Derek Van Nostran, an Atlanta-based blackjack fan who has frequently visited the Strip, said it feels as if casinos are trying to take gamblers’ money too quickly. “Now, it is almost not worth flying to Vegas to play blackjack,” he said.

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The change to blackjack payouts increases the house’s edge, the average amount a casino would win from a gambler over time. John Mehaffey said that on busy nights, casinos raise minimum bets to $25 and $50 at tables. Before the pandemic, it was easier to find $15 minimums, he said. With the 6:5 payouts, a $50 bet pays out $60, rather than $75 under 3:2 payouts, for hitting a blackjack.










Casino executives say labor costs make table games expensive to operate, making the lower-priced bets more difficult to offer. Casinos are also offering fewer opportunities to play at a table. Last year Strip casinos had about 1,090 blackjack tables, down about 19% from a decade ago, state records show.

Casinos have automated some of their offerings with electronic table-games, such as blackjack and roulette, which don’t require a dealer. In many cases, those offer lower minimum bets to appeal to bargain bettors. Such games on the Strip are counted by the state as slot machines, which posted record revenue last year of nearly $4.6 billion, up 15% over the year before, the previous record, according to state data.

Skimpier payouts started arriving on the Strip more than a decade ago in so-called party pits. Casinos created miniature nightclubs with scantily clad blackjack dealers, dancers on tables, flashing lights and pumping music. Gradually party pits disappeared, but the new payout policies continued.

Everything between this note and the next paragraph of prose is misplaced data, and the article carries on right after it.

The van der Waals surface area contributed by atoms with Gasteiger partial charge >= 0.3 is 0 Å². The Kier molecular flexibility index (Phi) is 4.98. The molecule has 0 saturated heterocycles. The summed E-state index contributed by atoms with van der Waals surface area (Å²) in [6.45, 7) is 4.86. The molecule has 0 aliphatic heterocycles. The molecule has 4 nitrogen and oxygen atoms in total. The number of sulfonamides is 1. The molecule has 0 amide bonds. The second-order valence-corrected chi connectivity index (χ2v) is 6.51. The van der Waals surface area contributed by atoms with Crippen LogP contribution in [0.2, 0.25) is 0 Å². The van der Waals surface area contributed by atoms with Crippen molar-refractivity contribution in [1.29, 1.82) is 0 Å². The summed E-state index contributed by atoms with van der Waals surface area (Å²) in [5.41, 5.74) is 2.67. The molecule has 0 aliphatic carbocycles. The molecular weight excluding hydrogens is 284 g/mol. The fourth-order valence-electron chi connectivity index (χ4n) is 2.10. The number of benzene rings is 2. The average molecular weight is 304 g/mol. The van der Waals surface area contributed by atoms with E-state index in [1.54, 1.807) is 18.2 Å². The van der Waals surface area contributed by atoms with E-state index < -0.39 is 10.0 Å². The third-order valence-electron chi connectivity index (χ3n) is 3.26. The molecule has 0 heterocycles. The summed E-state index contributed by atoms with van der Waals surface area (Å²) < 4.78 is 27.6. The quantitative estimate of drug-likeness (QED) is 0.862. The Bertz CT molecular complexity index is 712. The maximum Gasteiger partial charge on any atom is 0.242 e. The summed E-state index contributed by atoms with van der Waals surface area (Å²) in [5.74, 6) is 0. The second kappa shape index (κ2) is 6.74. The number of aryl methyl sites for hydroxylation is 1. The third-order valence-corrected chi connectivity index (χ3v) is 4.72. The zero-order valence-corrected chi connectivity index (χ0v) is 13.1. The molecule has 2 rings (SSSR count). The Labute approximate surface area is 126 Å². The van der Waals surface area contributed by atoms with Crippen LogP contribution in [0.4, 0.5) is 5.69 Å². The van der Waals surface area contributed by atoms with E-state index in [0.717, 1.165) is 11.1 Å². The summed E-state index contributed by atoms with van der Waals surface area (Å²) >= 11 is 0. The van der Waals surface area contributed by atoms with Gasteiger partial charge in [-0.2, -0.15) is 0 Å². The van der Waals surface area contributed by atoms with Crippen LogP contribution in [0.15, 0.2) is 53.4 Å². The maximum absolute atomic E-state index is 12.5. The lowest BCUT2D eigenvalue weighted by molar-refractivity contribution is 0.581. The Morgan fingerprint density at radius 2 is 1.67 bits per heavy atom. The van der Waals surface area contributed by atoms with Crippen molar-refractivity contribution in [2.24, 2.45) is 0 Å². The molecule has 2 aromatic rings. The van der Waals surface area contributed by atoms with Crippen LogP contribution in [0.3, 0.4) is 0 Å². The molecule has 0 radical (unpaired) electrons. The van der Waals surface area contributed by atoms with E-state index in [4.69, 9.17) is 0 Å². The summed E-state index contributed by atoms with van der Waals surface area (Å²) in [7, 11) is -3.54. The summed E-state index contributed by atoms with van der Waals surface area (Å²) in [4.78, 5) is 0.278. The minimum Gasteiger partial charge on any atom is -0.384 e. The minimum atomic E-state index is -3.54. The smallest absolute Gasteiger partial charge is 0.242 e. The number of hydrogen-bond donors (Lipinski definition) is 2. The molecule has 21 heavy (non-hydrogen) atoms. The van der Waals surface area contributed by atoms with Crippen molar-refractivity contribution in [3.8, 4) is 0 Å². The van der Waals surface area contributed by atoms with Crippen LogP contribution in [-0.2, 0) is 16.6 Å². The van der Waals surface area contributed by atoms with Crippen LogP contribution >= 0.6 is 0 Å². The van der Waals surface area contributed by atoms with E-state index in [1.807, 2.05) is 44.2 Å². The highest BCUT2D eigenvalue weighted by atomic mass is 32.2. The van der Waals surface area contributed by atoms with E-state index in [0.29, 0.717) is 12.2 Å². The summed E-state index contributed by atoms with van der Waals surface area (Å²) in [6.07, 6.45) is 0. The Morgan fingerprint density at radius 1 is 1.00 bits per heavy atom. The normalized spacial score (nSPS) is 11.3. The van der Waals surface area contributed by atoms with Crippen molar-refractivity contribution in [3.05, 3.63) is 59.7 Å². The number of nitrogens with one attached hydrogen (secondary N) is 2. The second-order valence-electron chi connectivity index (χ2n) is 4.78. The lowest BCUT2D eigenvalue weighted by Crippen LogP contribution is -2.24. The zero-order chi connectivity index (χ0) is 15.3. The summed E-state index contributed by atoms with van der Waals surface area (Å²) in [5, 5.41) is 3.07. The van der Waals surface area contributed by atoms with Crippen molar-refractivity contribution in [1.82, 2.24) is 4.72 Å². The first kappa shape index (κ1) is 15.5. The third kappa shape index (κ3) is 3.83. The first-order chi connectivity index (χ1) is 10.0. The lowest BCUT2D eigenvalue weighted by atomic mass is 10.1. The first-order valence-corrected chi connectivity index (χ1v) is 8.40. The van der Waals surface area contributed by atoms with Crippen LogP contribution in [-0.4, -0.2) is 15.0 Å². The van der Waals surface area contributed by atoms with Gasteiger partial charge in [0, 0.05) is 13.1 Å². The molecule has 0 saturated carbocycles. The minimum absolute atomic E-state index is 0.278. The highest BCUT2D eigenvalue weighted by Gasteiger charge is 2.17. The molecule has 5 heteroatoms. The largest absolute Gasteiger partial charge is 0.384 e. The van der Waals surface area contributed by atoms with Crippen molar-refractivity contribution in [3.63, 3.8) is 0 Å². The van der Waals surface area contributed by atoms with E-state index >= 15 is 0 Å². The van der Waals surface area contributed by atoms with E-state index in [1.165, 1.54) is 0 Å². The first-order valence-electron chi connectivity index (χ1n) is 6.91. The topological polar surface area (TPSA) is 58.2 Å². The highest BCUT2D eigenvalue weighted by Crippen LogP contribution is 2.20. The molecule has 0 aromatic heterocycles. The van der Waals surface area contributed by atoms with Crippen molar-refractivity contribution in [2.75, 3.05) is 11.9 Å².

Payout levels aren’t always obvious at blackjack tables. At a table in the MGM Grand, for example, the 6:5 payout appeared in fine print that scrolled along the bottom of a small screen.

Gamblers playing the centuries-old game roulette must look closely from table to table to figure out their odds of winning. Triple-zero roulette, a version that leans in favor of the casino, is increasingly popping up on the Strip. Historically, American casinos more commonly used a wheel with 38 slots, including 18 black, 18 red, and two green slots numbered zero and double-zero. The triple-zero roulette adds another slot with three zeros, lifting the house’s advantage and making gamblers’ bets more difficult to win.

Various types of roulette tables at Caesars Palace have different risk levels. PHOTO: SAEED RAHBARAN FOR THE WALL STREET JOURNAL

At Caesars Palace on a recent afternoon, two roulette tables stood side by side, both with minimum bets of $25 and each with a handful of gamblers crowded around. One was a double-zero. The other was a triple-zero.

According to state regulators, the number of roulette tables on the Strip was at a record high last year at 278. Nevada’s state records don’t track data on various roulette types. According to Vegas Advantage’s survey, the triple-zero roulette tables have grown from a handful in 2016 to 78 last year, compared with 111 double-zero tables.

Las Vegas visitors on vacation might not notice—or might not care—about the casinos’ increased advantage, says Bill Zender, a casino consultant who focuses on table-game management. But casinos risk losing business over time, he says.

“If you go into a casino and gamble, and you lose your money fairly quickly, almost every time, you don’t feel you’re getting the bang for your buck,” Zender said.

Van Nostran, who until last year spent about half the year in Las Vegas for work, got so frustrated by blackjack’s lower payouts that he started a public-awareness holiday.

He trademarked National Blackjack Day on March 2, or 3/2.